Article was updated on May 4 with a correction per note below.
Management at Oakland’s famed Mountain View Cemetery on Friday announced plans to reopen the park-like grounds to the public for recreational uses starting May 8, albeit with a few conditions.
The cemetery has been closed for more than a year due to COVID-19 and “other operational reasons,” according to a statement on the cemetery’s website. For years prior to its closure, people flocked to the privately-owned cemetery’s bucolic grounds to stroll amongst the stately mausoleums, take in the stunning views, walk their dogs and cycle along the winding paths.
Access to be limited to two days per week
Starting May 8, people will once again be able to enjoy these activities, but only between the hours of 7 a.m. and 6 p.m. on Saturdays and on one as-yet-to-be-determined weekday, according to Rena Rickles, a lawyer representing the cemetery’s board of directors.
“The community wants and needs a park-like space and the cemetery gets that and we empathize. We’re willing to step in and see if this works again.”Rena Rickles, a lawyer representing the cemetery’s board of directors
In addition to the limited hours, the cemetery will also require all dogs to be on leash and dog owners will need to provide their own poop bags and stay on paved roads and paths, off of cemetery plots and out of indoors areas, Rickles said. The cemetery will impose a two-dog limit on visitors and will also deny entry to professional dog walkers, she said.
In addition, people can only enter through the main gate and picnicking is now prohibited, as is “non-authorized alcohol,” and visitors may only bring water onto the grounds.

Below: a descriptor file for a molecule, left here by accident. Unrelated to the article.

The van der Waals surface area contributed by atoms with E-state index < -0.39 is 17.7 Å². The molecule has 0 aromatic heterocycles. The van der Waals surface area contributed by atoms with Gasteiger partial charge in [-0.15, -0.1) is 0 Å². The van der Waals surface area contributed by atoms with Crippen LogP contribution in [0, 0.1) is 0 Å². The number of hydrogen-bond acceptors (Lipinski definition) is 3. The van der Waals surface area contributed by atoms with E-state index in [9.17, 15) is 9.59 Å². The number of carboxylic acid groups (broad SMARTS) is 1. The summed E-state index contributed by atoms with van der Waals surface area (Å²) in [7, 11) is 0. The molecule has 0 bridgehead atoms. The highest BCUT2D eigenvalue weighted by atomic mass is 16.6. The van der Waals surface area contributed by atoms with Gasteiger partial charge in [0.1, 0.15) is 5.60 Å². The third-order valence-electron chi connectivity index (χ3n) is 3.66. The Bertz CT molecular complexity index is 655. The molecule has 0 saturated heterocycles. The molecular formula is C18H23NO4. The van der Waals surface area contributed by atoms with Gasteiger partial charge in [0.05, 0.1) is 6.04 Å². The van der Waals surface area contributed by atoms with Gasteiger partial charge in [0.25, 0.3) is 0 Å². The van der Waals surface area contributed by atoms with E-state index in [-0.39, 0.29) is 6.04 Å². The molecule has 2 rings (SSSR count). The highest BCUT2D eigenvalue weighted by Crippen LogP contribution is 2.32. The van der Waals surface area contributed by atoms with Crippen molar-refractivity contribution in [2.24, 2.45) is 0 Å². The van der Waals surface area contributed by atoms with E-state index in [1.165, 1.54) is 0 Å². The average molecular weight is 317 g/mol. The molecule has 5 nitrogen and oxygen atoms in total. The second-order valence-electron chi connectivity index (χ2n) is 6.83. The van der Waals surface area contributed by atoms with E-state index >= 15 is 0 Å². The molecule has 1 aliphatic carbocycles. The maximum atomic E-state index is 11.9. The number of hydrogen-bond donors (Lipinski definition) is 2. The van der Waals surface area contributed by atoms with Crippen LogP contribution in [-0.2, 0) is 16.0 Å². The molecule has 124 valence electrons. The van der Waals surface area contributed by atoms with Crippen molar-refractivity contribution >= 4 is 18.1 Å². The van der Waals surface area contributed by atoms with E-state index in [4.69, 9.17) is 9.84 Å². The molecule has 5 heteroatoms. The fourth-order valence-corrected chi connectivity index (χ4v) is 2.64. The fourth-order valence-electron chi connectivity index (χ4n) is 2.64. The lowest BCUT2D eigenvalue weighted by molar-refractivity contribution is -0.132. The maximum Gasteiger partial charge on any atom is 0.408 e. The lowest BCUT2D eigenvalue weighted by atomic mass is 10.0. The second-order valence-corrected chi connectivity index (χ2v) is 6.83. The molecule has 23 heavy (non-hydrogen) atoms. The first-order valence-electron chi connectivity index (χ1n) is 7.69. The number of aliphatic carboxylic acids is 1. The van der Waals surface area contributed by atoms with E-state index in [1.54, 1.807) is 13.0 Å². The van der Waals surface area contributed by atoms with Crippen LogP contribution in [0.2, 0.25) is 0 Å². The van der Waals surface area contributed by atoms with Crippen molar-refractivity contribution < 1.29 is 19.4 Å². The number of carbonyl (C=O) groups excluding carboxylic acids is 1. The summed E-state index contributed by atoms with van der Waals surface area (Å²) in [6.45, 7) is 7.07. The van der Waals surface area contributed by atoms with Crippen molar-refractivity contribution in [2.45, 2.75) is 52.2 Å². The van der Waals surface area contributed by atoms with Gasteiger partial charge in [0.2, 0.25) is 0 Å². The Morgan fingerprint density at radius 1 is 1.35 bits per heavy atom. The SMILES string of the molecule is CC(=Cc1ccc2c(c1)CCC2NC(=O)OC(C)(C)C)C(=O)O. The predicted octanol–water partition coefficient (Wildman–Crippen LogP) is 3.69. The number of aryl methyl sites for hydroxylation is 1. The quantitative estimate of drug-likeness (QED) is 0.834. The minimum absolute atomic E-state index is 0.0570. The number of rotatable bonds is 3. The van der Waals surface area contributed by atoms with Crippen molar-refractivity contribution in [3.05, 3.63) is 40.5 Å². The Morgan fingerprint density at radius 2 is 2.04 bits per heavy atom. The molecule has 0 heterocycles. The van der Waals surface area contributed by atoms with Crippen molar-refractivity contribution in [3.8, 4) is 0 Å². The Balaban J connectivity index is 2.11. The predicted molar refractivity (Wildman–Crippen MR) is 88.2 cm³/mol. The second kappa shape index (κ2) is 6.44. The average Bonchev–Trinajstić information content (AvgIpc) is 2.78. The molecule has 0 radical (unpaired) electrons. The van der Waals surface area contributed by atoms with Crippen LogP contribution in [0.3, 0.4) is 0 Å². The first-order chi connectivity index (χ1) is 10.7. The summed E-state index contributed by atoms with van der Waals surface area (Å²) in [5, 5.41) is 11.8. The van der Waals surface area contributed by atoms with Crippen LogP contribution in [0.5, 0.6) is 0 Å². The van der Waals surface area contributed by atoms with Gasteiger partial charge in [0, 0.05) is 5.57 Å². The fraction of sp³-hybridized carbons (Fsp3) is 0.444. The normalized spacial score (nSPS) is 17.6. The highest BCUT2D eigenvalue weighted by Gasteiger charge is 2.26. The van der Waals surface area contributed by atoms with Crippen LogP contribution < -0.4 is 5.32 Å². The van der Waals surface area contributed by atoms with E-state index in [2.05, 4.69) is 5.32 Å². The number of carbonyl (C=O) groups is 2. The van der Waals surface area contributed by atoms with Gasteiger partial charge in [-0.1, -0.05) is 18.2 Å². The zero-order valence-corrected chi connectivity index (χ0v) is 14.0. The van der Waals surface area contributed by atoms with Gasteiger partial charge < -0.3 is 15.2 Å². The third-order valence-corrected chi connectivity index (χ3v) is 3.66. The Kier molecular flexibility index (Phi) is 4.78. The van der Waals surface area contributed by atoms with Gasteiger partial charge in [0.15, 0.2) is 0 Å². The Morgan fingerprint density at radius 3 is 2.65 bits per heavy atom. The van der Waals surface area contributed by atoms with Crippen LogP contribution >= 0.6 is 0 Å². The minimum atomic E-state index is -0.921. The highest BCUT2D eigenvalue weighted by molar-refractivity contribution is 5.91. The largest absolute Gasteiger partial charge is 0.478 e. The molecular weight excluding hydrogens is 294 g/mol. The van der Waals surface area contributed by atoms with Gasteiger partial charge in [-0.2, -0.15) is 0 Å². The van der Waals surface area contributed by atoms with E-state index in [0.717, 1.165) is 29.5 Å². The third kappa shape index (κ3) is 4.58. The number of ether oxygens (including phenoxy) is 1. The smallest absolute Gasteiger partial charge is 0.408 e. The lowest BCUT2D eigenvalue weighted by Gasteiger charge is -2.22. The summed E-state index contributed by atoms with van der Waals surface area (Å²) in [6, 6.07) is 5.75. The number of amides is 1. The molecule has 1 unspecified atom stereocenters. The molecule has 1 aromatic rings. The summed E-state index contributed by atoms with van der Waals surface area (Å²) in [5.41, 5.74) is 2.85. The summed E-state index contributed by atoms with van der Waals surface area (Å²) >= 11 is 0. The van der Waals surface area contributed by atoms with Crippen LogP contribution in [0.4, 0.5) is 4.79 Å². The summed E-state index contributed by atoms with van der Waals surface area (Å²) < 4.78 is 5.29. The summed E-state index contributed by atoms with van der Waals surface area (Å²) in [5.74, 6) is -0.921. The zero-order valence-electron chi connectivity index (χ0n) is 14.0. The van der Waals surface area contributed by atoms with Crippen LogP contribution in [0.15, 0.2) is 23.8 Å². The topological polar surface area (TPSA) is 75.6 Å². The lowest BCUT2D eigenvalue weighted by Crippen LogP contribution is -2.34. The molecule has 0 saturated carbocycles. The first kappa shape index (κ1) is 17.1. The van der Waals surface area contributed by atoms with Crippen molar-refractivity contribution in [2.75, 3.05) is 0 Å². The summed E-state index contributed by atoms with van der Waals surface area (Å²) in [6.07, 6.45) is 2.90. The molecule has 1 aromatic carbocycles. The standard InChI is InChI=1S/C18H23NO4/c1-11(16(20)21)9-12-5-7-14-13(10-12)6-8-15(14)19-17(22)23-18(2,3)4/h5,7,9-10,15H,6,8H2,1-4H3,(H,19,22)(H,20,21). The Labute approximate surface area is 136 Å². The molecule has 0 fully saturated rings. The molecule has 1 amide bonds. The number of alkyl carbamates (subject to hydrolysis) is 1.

“Our hope is that since (people) haven’t had it for a year and they are getting access on a conditional basis, that they come in with respect and don’t leave piles of trash and other things,” Rickles said. By reopening with these conditions, the cemetery hopes to balance the needs of the public with those for whom have loved ones buried at Mountain View Cemetery, she said.
Management is also thinking about requiring visitors to sign in at the main gate.
The two-day-a-week “pilot program” is subject to change based on how well the public can adapt to the new rules, Rickles said.
Mountain View General Manager and CEO Jeff Lindeman, in a statement posted on the cemetery website last December, said part of the reason for the closure is that the city of Oakland and complaints from neighbors “cost the cemetery millions of dollars in project delays, construction disruption, attorney’s fees and costs,” among other things. He also said it costs “well into six figures every year” to keep the grounds open for the public to enjoy.
The 226-acre cemetery was designed in 1863 by Frederick Law Olmsted, who also designed New York’s Central Park (1857), the U.S. Capitol grounds (1874), Stanford University (1886) and the Chicago World’s Columbian Exposition (1893).
Note: An April 20 edition of this article erroneously stated Olmsted designed Golden Gate Park. He did not; it was designed by William Hammond Hall.